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Agony of Da Feet On Half Dome
Trip Report

Agony of Da Feet On Half Dome

 
Agony of Da Feet On Half Dome

Page Type: Trip Report

Location: California, United States, North America

Object Title: Agony of Da Feet On Half Dome

Date Climbed/Hiked: Jun 5, 2008

Activities: Hiking

Season: Spring

 

Page By: TJ311

Created/Edited: Jun 23, 2008 / Jun 23, 2008

Object ID: 414694

Hits: 2519 

Page Score: 75.81%  - 6 Votes 

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Saving The Best For Last

 
Trail Head to Half Dome
 
We decided to save the Half Dome hike for last during our 4 day Yosemite trip. After a good night’s sleep @ Campground 4, we were off to the trailhead by 0630. We started at the parking lot near Happy Isles. We got a little lost before we even got on the trail. We were following 2 other hikers and they were lost as well. The first mile or so was on the paved walking trail. I had to shed my jacket within the first 15 minutes. There were facilities just after the creek crossing.

The Mist Trail

 
Misty Steps
 
 
Rainbows & Raincoats
 
We donned our rain gear prior to hiking the steep, wet, slippery steps on The Mist Trail. We literally got soaked. There were many people who didn’t have rain gear and they must have been freezing once they were wet. There’s a lookout area at the top of the falls. You can see down to the Mist Trail and watch everyone else get wet.





Nevada Falls

 
Top Of Nevada Falls
 
 
Nevada Falls Rainbow
 

Next up… Nevada Falls. The hike to the top was again strenuous, steep and long. There are restroom facilities at the top where Mist Trail meets up with the John Muir Trail. This is a good spot to take a break and catch your breath after that steep ascent.

A Break In The Climbing

The next mile is a welcome change. It’s a mostly flat, soft dirt trail that follows along the Merced River. From this point, you get a great view of Liberty Cap, Mt. Broderick, and the south side of Half Dome. Very impressive scenery. The trail makes a left hand turn into the John Muir Wilderness and starts climbing pretty steeply again. Lots of switchbacks.  
Merced River
 

The Hump

The trail finally reaches the base of the hump. I personally found the “hump” to be more dangerous than the cables.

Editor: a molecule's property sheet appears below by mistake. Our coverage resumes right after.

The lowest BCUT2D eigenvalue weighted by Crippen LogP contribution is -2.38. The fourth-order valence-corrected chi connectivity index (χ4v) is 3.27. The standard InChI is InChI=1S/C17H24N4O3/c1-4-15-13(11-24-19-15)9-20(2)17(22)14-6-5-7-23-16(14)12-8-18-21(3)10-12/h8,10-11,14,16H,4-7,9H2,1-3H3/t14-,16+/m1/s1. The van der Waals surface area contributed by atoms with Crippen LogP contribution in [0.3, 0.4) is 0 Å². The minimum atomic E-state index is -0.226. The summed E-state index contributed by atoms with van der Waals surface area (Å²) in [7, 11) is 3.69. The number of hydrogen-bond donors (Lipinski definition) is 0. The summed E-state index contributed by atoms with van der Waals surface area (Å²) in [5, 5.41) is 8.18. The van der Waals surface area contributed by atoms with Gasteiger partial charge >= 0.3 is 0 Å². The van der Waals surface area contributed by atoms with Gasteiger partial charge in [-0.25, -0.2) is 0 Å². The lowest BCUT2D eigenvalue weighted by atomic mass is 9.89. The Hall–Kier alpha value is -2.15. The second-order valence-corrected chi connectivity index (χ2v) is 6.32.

Back Side Of Half Dome
 

There are steps carved out of the granite slab. When you get about ¾’s of the way up, the steps disappear and you just walk up the granite anywhere you desire. It was pretty steep and I had to stop several times on the steps to catch my breath. I was very thankful that I had trekking poles. These helped keep balance on those giant steps. (I’m 5’4” and some of the steps were very tall to me)
At noon, we took a lunch break at the saddle between the hump and Half Dome and watched people go up the cables. It looked a bit scary from that viewpoint.  
The Cables
 
Looking back, I wish we had just gone up the cables immediately, before the line formed. We brought our own gloves. Just some wind gloves with a rubbery grip. These worked far better than the leather gloves we tried at first. By the time we started up the cables, a line had formed. This was due to an elderly woman that was having problems ascending. She was paralyzed with fear. I really couldn’t believe that someone of her age was actually on the cables. There were also lots of kids. The cables aren’t really hard to climb, but if you make a mistake, YOU DIE. That’s why I was totally surprised to see people of all shapes, sizes, ages, and physical fitness levels. We spent about an hour on the cables due to the bottleneck; otherwise it might have taken us 10-15 minutes. Five hours after we left the trailhead, we were on the summit.